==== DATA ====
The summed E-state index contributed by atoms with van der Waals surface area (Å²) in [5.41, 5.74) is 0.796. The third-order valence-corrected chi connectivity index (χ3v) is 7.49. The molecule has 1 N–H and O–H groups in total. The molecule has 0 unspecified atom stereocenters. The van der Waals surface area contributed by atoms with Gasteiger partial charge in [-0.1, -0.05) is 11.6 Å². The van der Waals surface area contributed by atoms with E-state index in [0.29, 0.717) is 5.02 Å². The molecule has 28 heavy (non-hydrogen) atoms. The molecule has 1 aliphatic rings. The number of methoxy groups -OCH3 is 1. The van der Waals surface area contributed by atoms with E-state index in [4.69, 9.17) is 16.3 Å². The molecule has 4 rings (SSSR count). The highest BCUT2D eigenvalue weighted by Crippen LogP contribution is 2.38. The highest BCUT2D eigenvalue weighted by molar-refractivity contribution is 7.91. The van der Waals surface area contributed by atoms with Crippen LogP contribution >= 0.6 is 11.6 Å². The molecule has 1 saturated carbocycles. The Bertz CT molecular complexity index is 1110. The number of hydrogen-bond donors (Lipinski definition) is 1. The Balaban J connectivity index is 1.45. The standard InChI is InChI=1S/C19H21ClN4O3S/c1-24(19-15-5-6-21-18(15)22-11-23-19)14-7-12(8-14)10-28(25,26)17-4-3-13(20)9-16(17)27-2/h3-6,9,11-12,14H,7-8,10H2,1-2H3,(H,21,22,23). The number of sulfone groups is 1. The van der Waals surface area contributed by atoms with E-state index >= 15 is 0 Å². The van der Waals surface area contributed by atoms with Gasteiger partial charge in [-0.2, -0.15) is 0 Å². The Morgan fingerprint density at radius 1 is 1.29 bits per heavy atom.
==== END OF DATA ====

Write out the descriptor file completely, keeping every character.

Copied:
The summed E-state index contributed by atoms with van der Waals surface area (Å²) in [5.41, 5.74) is 0.796. The third-order valence-corrected chi connectivity index (χ3v) is 7.49. The molecule has 1 N–H and O–H groups in total. The molecule has 0 unspecified atom stereocenters. The van der Waals surface area contributed by atoms with Gasteiger partial charge in [-0.1, -0.05) is 11.6 Å². The van der Waals surface area contributed by atoms with E-state index in [0.29, 0.717) is 5.02 Å². The molecule has 28 heavy (non-hydrogen) atoms. The molecule has 1 aliphatic rings. The number of methoxy groups -OCH3 is 1. The van der Waals surface area contributed by atoms with E-state index in [4.69, 9.17) is 16.3 Å². The molecule has 4 rings (SSSR count). The highest BCUT2D eigenvalue weighted by Crippen LogP contribution is 2.38. The highest BCUT2D eigenvalue weighted by molar-refractivity contribution is 7.91. The van der Waals surface area contributed by atoms with Crippen LogP contribution >= 0.6 is 11.6 Å². The molecule has 1 saturated carbocycles. The Bertz CT molecular complexity index is 1110. The number of hydrogen-bond donors (Lipinski definition) is 1. The Balaban J connectivity index is 1.45. The standard InChI is InChI=1S/C19H21ClN4O3S/c1-24(19-15-5-6-21-18(15)22-11-23-19)14-7-12(8-14)10-28(25,26)17-4-3-13(20)9-16(17)27-2/h3-6,9,11-12,14H,7-8,10H2,1-2H3,(H,21,22,23). The number of sulfone groups is 1. The van der Waals surface area contributed by atoms with E-state index >= 15 is 0 Å². The van der Waals surface area contributed by atoms with Gasteiger partial charge in [-0.2, -0.15) is 0 Å². The Morgan fingerprint density at radius 1 is 1.29 bits per heavy atom.